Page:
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SQL Anywhere 11.0.1 (Français) » SQL Anywhere Server - SQL Reference » Using SQL » SQL functions » SQL functions (P-Z)


RAND function [Numeric]

Returns a random number in the interval 0 to 1, with an optional seed.

RAND( [integer-expression] )
  • integer-expression   An optional seed used to create a random number. This argument allows you to create repeatable random number sequences.




The RAND function is a multiplicative linear congruential random number generator. See Park and Miller (1988), CACM 31(10), pp. 1192-1201 and Press et al. (1992), Numerical Recipes in C (2nd edition, Chapter 7, pp. 279). The result of calling the RAND function is a pseudo-random number n where 0 < n < 1 (neither 0.0 nor 1.0 can be the result).

When a connection is made to the server, the random number generator seeds an initial value. Each connection is uniquely seeded so that it sees a different random sequence from other connections. You can also specify a seed value (integer-expression) as an argument. Normally, you should only do this once before requesting a sequence of random numbers through successive calls to the RAND function. If you initialize the seed value more than once, the sequence is restarted. If you specify the same seed value, the same sequence is generated. Seed values that are close in value generate similar initial sequences, with divergence further out in the sequence.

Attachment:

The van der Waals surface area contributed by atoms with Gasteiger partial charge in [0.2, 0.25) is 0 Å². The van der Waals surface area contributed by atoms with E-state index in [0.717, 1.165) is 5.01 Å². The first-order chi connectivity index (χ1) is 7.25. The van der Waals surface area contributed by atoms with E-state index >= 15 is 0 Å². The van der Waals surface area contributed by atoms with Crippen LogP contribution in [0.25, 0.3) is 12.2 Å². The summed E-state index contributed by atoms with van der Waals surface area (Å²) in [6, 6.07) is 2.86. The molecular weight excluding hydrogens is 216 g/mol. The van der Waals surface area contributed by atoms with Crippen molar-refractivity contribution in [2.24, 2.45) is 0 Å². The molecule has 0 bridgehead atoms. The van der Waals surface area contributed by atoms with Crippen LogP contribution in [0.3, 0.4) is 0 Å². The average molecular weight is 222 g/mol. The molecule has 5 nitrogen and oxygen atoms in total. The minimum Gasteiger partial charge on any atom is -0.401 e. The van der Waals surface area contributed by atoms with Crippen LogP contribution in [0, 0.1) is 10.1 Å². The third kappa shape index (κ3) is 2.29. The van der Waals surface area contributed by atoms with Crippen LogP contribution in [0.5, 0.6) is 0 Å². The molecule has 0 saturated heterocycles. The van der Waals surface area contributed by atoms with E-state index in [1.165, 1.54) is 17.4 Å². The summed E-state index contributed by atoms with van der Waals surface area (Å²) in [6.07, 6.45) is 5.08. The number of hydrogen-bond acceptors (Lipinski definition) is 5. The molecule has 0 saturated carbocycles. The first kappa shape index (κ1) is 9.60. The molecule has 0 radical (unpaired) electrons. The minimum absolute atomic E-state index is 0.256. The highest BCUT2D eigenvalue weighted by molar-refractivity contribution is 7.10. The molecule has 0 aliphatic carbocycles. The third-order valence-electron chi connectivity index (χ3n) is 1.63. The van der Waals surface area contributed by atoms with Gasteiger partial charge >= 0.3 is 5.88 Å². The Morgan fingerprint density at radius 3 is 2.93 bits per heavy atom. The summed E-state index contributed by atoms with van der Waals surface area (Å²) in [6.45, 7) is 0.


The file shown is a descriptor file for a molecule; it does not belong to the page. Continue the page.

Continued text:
Never combine the sequence generated from one seed value with the sequence generated from a second seed value, in an attempt to obtain statistically random results. In other words, do not reset the seed value at any time during the generation of a sequence of random values.

The RAND function is treated as a non-deterministic function. The query optimizer does not cache the results of the RAND function.

For more information about non-deterministic functions, see Function caching.

Standards and compatibility
  • SQL/2003   Vendor extension.


The following statements produce eleven random results. Each subsequent call to the RAND function where a seed is not specified continues to produce different results:


The following example produces two sets of results with identical sequences, since the seed value is specified twice:

SELECT RAND( 1 ), RAND( ), RAND( ), RAND( ), RAND( );
SELECT RAND( 1 ), RAND( ), RAND( ), RAND( ), RAND( );

The following example produces five results that are near each other in value, and are not random in terms of distribution. For this reason, calling the RAND function more than once with similar seed values is not recommended:

SELECT RAND( 1 ), RAND( 2 ), RAND( 3 ), RAND( 4 ), RAND( 5 );

The following example produces five identical results, and should be avoided:

SELECT RAND( 1 ), RAND( 1 ), RAND( 1 ), RAND( 1 ), RAND( 1 );